We recently hosted a British Cartographic Society (BCS) event at our head office, ‘Better Mapping with QGIS’. It was a one day event that introduced the fundamentals of cartographic design and culminated in a hands-on QGIS workshop.
We were thrilled to have a packed lecture theatre and the day kicked off with Alex Kent, President of the BCS, welcoming everyone and introducing the agenda for the day. Brief presentations about open data and open source software followed before Mary Spence MBE, past president of the BCS, discussed the fundamentals of cartographic design. Mary took the audience on a tour through great maps and what makes them work, balanced against examples of poor maps and why they don’t before introducing the basic design principles that should be considered.
Mary Spence MBE presenting
Paul Naylor, Cartographic Designer here at OS and chair of the BCS Programme Committee, then introduced a map critique session. Critique can be a really important and useful part of the map design process. Accepting critique of your own work can help make it better, giving you an edge whilst forcing you to think about the way you approach design. Giving critique allows you to use your design skills to dissect a map, in turn helping others to improve as mapmakers.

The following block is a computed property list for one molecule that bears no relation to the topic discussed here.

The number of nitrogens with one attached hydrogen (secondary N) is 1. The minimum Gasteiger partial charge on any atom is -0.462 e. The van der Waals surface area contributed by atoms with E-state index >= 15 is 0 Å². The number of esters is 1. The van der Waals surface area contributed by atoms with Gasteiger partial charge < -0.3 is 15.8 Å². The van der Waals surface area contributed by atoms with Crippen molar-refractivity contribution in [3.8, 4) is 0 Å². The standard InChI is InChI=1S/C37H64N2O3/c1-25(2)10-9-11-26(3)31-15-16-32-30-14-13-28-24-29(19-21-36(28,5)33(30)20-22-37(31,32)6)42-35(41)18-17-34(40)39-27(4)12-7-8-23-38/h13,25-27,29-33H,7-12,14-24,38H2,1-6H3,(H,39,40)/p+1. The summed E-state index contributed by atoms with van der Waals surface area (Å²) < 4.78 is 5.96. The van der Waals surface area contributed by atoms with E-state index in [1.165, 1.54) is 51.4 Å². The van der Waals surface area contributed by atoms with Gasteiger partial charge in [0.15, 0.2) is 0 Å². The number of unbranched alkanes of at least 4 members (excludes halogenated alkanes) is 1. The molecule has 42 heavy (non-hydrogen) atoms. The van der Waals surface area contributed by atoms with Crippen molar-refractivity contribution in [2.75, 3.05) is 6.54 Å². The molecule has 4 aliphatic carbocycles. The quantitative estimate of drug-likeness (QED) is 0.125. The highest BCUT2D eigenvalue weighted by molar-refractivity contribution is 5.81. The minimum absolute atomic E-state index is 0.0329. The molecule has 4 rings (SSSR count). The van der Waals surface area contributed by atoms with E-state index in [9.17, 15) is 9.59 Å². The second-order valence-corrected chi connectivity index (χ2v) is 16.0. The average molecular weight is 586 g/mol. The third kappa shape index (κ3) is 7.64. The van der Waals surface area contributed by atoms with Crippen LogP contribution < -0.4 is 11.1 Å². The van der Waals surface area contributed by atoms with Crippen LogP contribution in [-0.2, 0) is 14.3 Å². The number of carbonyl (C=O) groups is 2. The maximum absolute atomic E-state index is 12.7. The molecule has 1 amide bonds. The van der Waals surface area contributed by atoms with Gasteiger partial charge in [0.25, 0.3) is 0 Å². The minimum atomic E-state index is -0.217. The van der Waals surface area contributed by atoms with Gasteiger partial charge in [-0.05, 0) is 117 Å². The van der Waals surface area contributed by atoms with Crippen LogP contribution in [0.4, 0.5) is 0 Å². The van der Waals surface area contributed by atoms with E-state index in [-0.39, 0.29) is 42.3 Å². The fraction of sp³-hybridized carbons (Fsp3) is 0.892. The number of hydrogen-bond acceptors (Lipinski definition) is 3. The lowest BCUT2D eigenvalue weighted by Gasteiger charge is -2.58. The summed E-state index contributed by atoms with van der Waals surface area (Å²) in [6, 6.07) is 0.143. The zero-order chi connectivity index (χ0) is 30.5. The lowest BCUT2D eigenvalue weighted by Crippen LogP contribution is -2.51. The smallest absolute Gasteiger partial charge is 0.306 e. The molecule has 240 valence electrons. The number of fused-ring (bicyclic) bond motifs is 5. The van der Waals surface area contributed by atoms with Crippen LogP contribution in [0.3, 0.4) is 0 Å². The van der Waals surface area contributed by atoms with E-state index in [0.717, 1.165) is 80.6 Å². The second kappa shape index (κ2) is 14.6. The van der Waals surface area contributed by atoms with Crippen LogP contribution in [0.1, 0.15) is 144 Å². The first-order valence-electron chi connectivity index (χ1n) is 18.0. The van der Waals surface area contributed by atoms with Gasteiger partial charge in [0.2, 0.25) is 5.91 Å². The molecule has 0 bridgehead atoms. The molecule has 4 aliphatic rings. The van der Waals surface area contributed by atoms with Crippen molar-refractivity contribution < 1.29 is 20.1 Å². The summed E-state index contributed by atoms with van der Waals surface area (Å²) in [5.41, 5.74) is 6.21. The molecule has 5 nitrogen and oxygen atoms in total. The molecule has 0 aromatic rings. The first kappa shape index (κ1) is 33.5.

After grabbing refreshments we split into groups and had 40 minutes to discuss three different maps. The idea was to apply the learning from Mary’s talk and analyse the maps based on the design principles, what works well, what doesn’t and what could be improved. It was a great exercise to get people talking and applying design thinking, and would prove useful for the afternoon workshop. At the end of the session, Paul took to the stage once more to sum up the room’s views on the three maps.
Nicholas Duggan, Principal Geospatial Specialist at Garsdale Design, then introduced QGIS before lunch, showcasing the core cartographic functionality. QGIS is a free and open source Geographic Information System (GIS); the developers are constantly adding new functionality with frequent releases and they really value cartographic improvements so it is increasingly popular for map-makers. The ability to add things like draw effects and colour blend modes are a real benefit to cartographers and can often negate or minimise the need to use graphic design software.
Nicholas Duggan introducing QGIS to a packed room
After lunch delegates were given a folder of open data and set a map challenge; design a topographic base map and add an additional layer of open data to produce a thematic map, considering and applying those all important cartographic principles. The experts were all on hand for the afternoon and took lots of questions from around the room, there was lots of interest in QGIS and some had never used it before. All delegates got a free book about cartography so they can continue to benefit from the learning and keep producing great maps.
The event was a success with a real mix of people interested in cartography, GIS and open source. Amongst the varied audience we had experienced cartographers, software developers, teachers and academics. Keep your eyes on the BCS website and follow them on Twitter to keep up to date with the latest industry news and be the first to hear about future events.